Click below to listen to my 2 min. Garden Bite radio show: Papaver poppies for Fall planting
Plant poppies in the Fall for a pretty display in June. It’s crazy to think but Fall is around the corner.
There are numerous bulbs to plant in the fall but I saw some lovely poppies on a recent walk. No phone with me, so no pictures but it made me think I might like to find some room for them. Once, a couple of decades ago, I had a plant that I lovingly tended to, thinking it was a poppy that had migrated from one end of my garden to another… turns out it was a thistle! HA! I promise these poppies aren’t thistles.
There are lots of types of poppies, some annuals. I’m talking about Papaver Poppies. Plant them in groups in a sunny, well-drained position. Poppies also make attractive cut flowers if you sear the ends of freshly cut stems with a match. There are many stunning choices. White Flower Farm offers a huge variety but you can also just google ’em!
What goes well with them are alliums.
Orientale ‘pinnacle’ is an orange tipped white beauty with that unique poppy center, that, when dried, makes a wonderful addition to dried flower arrangements.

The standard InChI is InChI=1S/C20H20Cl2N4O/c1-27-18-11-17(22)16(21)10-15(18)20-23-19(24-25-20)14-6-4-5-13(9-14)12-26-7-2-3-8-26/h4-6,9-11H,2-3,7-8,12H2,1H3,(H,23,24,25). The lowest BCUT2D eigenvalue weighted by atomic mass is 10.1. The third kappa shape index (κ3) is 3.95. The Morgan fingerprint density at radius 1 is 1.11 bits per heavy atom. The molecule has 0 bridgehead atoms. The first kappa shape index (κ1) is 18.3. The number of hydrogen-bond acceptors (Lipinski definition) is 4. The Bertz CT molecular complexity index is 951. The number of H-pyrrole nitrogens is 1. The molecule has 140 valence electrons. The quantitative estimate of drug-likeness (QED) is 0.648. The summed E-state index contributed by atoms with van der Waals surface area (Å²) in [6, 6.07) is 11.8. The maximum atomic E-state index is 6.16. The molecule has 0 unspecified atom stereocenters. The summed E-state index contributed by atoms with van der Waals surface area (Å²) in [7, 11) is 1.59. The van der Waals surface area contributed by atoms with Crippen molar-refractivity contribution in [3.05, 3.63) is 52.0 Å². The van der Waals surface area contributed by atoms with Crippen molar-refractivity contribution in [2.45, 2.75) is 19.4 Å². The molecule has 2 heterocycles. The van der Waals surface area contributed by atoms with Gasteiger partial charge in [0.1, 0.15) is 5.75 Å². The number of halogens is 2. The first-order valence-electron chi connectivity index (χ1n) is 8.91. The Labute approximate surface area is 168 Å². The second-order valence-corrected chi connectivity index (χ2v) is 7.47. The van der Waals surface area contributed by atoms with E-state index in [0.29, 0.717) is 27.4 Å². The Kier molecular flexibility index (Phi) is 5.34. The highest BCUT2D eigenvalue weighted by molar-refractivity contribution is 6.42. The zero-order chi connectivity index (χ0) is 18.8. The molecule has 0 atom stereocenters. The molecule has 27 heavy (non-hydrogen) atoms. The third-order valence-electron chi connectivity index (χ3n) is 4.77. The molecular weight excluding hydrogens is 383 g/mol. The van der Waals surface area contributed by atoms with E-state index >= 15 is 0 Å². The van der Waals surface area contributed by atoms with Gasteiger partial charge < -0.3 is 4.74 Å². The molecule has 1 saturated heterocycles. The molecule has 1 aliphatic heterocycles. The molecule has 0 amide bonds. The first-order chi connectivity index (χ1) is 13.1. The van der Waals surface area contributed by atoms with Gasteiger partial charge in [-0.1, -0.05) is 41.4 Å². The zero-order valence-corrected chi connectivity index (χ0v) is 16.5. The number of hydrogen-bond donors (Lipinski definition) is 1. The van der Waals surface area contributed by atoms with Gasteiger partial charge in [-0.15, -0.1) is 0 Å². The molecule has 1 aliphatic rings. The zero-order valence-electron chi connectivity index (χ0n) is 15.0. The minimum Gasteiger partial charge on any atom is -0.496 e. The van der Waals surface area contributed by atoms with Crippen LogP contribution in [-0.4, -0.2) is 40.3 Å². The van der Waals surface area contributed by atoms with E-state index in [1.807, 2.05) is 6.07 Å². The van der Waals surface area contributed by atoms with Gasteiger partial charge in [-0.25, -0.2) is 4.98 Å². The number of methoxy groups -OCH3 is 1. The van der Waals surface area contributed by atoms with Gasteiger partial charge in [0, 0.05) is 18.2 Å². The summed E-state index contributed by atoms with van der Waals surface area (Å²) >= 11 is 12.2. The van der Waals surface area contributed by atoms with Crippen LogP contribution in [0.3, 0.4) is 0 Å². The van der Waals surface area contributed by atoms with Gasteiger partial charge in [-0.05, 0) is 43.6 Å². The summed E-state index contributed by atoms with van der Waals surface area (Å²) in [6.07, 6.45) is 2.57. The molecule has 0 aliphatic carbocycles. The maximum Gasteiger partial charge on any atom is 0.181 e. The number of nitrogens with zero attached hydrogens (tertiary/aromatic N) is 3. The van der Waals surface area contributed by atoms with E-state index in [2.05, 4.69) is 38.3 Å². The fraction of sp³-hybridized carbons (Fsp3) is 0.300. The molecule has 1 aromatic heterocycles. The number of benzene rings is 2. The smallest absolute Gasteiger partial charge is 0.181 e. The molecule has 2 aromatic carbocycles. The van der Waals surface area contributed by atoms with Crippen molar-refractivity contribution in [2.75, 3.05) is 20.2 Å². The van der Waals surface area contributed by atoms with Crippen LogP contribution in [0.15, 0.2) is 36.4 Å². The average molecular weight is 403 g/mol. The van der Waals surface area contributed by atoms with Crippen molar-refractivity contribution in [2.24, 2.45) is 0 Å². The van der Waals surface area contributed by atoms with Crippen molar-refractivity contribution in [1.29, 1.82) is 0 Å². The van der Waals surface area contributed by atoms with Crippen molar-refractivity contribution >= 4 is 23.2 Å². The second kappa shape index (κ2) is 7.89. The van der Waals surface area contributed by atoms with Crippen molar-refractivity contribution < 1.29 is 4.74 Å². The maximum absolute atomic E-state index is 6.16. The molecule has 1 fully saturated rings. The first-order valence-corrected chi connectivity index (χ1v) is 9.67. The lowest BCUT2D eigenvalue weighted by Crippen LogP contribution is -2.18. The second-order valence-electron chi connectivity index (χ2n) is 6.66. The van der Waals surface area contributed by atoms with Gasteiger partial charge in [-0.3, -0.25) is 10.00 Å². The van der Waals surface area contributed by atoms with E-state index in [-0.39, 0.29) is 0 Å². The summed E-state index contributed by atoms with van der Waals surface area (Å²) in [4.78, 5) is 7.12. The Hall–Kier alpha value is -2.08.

Plant this with purple allium and you have an eyepopping display. Oh, and so many more combinations.
Papaver Poppies (aka Orientale poppies) are perennials in zones 3 through 8! They’re not bulbs but bare-root plants. They should be planted with the top of the tap root about 1” to 3” below the soil surface. Follow all directions that come with your bare-root plant. They’ll bloom in late May and June, normally for the Upper Midwest.
But, as I said, I recently saw them in July. So, plants will do as they do! After bloom, their foliage goes dormant, so plant them with the idea that you’ll want to have something in front to hide the fading foliage (which you can cut down) and put annuals or later emerging perennials like blackeyed susans or asters.